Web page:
Last week, two people were shot at a corner store a block from my house.  Some have called the store a “hot spot” for crime.  At this point, no one knows who the shooters were.  There are also lots of children in my neighborhood. They aren’t my children, but I know their faces and their names.  I know where many of them go to school and what grade they’re in.  I know which houses they go home to.  I know many of them like to come up and pet my dog on our frequent walks through my neighborhood.  I know many of them practice sports in our local park and wave at me when I pass by.

If even one of those kids feels scared to go out and play next week, we should all hang our heads in shame.  If even one of them, God forbid, saw or heard last week’s shooting and develops anxiety that disrupts sleep, appetite, or study, we should be outraged.  If even one of my young neighbors’ mothers has to go to work late because her child is afraid to stand at the school bus stop, this is something we simply must not tolerate.

Some will say these children are just the next generation of thugs in waiting.  A few may make it and move on to a future that is bright, happy and safe.  But for too many others, everything else will fail them.  Then they’ll be the shooters rather than the bystanders.  According to this logic, last week’s shooting is just one more episode getting them accustomed to the tough, dysfunctional existence they’ll have to eke out in this city for the remainder of their adult lives.

I could not disagree more with this line of thinking.  I’m willing to bet that last week’s shooters were once sweet neighborhood kids too.  I bet they were failed by too many people and too many institutions.  I’m willing to bet that they were exposed to violence young, maybe through direct personal  experience.  I bet they grew familiar with an easy tolerance for petty crime in the brutal face of the “legitimate” economy.

The progression from the sweet neighborhood kids I see everyday to those who did the shooting last week may seem predetermined to some, but I believe that all of us have an obligation to put ourselves directly on the line to interrupt this progression.  If I don’t, and if one of my young neighborhood friends is at the wheel in a driveby shooting in ten years, I will have myself to blame.  Each one of us must be willing to do whatever we can to preserve possibility for the children in our community.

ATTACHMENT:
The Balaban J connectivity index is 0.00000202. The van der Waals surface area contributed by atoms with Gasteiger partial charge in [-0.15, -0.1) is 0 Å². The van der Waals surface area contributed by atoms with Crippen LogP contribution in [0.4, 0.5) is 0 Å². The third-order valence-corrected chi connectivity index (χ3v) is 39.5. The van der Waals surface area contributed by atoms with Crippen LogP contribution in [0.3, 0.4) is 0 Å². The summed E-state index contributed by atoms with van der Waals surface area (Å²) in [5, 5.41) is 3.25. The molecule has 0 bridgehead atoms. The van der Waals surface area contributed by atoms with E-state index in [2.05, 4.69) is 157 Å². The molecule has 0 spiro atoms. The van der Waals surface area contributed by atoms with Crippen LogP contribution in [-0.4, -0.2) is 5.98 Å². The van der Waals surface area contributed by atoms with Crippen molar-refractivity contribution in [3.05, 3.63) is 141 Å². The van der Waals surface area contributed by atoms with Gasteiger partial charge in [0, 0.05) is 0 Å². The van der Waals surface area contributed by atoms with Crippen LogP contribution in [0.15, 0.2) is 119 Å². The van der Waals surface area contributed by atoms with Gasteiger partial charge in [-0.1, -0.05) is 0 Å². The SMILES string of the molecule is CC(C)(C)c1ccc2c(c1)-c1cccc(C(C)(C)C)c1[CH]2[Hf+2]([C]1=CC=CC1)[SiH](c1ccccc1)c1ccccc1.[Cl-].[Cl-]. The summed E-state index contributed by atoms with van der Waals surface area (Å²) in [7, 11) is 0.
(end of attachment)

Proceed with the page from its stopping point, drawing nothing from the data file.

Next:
I have seen the yard signs bearing the message “Thou shalt not kill. –God,” which are part of an anti-violent crime campaign by the Archdiocese of New Orleans.  I have nothing against them.  The message is obviously a good one, if a bit blunt.  But I do not believe sprinkling a few yard signs in fenced uptown yards and manicured campus quads will accomplish much in the struggle to reduce the intolerable level of violent crime in our community.

The Catholic tradition sees peace and justice as a linked pair.  Injustice causes many symptoms, including violence.  Peace on our streets and peace in our community will mean seeking out the causes of injustice, pulling them up by the roots, and applying the strongest root-killers we can.  Repeatedly.

Not surpisingly, the strongest root-killers are relational, institutional, and systematic.  So in addition to putting up a yard sign, I challenge anyone who wants to reduce the level of violent crime in New Orleans to actively pursue the following goals:

  1. Do what you can to make sure children in your community are surrounded by people who regularly ask about their well-being and care enough to take concrete actions to bring it about.  Surround the children in your community with kindness.  Demonstrate habits of perseverence, consideration, and broad-mindedness.
  2. Do what you can to make our institutions worthy of our children.  This includes all institutions — health care, law enforcement, government — but most especially schools.  Unfortunately many schools in Louisiana are still an insult to the dignity and worth of the children who attend them.
  3. Do what you can to make sure that kids, when they grow into adults, are welcomed by a system that has been cured of its rotten nepotism, its incompetence, its fraud, its corruption, and its inordinate love of self-gratification at others’ expense.  With your actions and choices, commit to making the system what it should be: a humane, mature network of grownups cooperating to effectively realize the common good.

One Response to Reflecting on “Thou Shalt Not Kill”

  1. Barbara Reinard says:

    The american people must wake up!!! Why are we letting people who want a gun have one. We must get together and solve this now!!! Your children lives are in danger and so is yours. Call your congressmen and let them know we are not going to take this any more.